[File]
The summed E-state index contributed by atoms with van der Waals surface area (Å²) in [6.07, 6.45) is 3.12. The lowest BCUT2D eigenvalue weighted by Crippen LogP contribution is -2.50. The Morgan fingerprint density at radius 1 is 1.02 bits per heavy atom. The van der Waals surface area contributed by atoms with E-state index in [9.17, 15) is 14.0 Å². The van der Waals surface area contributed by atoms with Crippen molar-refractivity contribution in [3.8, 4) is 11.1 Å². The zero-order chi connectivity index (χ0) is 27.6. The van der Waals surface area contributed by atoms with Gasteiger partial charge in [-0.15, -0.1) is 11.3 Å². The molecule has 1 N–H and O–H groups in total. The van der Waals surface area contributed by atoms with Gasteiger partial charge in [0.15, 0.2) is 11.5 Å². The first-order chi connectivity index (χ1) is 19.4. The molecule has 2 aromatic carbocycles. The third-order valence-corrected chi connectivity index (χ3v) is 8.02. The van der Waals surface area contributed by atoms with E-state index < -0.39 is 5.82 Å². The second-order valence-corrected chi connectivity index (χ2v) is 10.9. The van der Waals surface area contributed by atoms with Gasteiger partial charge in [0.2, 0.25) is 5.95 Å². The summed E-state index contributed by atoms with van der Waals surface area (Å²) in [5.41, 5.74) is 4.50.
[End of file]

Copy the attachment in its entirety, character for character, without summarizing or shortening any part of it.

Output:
The summed E-state index contributed by atoms with van der Waals surface area (Å²) in [6.07, 6.45) is 3.12. The lowest BCUT2D eigenvalue weighted by Crippen LogP contribution is -2.50. The Morgan fingerprint density at radius 1 is 1.02 bits per heavy atom. The van der Waals surface area contributed by atoms with E-state index in [9.17, 15) is 14.0 Å². The van der Waals surface area contributed by atoms with Crippen molar-refractivity contribution in [3.8, 4) is 11.1 Å². The zero-order chi connectivity index (χ0) is 27.6. The van der Waals surface area contributed by atoms with Gasteiger partial charge in [-0.15, -0.1) is 11.3 Å². The molecule has 1 N–H and O–H groups in total. The van der Waals surface area contributed by atoms with Gasteiger partial charge in [0.15, 0.2) is 11.5 Å². The first-order chi connectivity index (χ1) is 19.4. The molecule has 2 aromatic carbocycles. The third-order valence-corrected chi connectivity index (χ3v) is 8.02. The van der Waals surface area contributed by atoms with E-state index < -0.39 is 5.82 Å². The second-order valence-corrected chi connectivity index (χ2v) is 10.9. The van der Waals surface area contributed by atoms with Gasteiger partial charge in [0.2, 0.25) is 5.95 Å². The summed E-state index contributed by atoms with van der Waals surface area (Å²) in [5.41, 5.74) is 4.50.